Anecdotal evidence suggests that the hardest of the hardcore Hiker fans may have a tougher time accepting this film. While it broadly follows the novel, a few of the changes will prove controversial at best, and just not as good as the original intentions. Adams wrote classic dialogue, much of it doesn't end up in the film. Many of the amusing side trips into other aspects of satiric galactic culture that the book provided are excised. There are perfectly good reasons for all of the above, but if you were hoping for a direct adaptation with all of your favourite bits present, intact and in full you may be disappointed. If Adams happens to be one of your sacred cows no doubt you'll view co-scriptwriter (Adams with the main credit, naturally) Karey Kirkpatrick as something of a butcher. Veteran of such non-classics as The Little Vampire and Honey, We Shrunk Ourselves, a thankless task in reductionism may earn enmity amongst the hardcore but at least resulted in something filmable and relatively crowdpleasing, which ought to expose more people to the books, which can only be a good thing.
Those demanding an unwaveringly faithful transcript of the novel in filmic form will no doubt be crushing disappointed, but the same things that annoy them are the things that at least give it a facade of accessibility for first-timers while providing what were this an anime might be termed 'fan service' for the less rabid Adamites. It's a difficult balance for fresh faced director Garth Jennings to pull off, and to be brutally honest he's not quite managed it. Still, unless you've already decided to loathe this film you might as well take a gander at it. I mean, what else is on? xXx 2? Rack off, Skippy. I likes me this film, so I grants me licence to ignore it's flaws on the basis it made me laugh. I am, at heart, and in mind, a simple man.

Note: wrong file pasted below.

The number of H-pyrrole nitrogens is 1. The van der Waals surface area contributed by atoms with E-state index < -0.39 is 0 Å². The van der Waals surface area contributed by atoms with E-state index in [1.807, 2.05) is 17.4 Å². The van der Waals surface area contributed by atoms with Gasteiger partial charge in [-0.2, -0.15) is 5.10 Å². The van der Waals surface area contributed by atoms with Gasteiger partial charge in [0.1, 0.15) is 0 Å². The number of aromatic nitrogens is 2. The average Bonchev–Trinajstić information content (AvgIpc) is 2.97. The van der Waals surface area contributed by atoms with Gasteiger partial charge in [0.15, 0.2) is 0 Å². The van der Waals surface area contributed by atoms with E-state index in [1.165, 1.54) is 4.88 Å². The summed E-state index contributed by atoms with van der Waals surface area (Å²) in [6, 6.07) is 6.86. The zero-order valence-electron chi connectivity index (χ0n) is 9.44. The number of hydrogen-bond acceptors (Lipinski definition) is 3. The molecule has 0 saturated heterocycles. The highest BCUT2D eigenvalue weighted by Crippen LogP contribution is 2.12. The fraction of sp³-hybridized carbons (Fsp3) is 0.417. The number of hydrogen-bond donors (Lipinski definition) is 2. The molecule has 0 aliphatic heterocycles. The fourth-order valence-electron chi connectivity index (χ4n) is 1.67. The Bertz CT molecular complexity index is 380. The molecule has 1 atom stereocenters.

Were I in the business of passing quantifiable judgements, I'd award this 4/5 TippyMarks.
Sam Rockwell (Zaphod Beeblebrox)
Mos Def (Ford Prefect)
Zooey Deschanel (Trillian)
Warwick Davis (Marvin)
Alan Rickman (also Marvin)
Stephen Fry (Narrator)
John Malkovich (Humma Kavula)
Helen Mirren (Deep Thought)
Bill Nighy (Slartibartfast)
Bill Bailey (The Whale)
Anna Chancellor (Questular Rontok)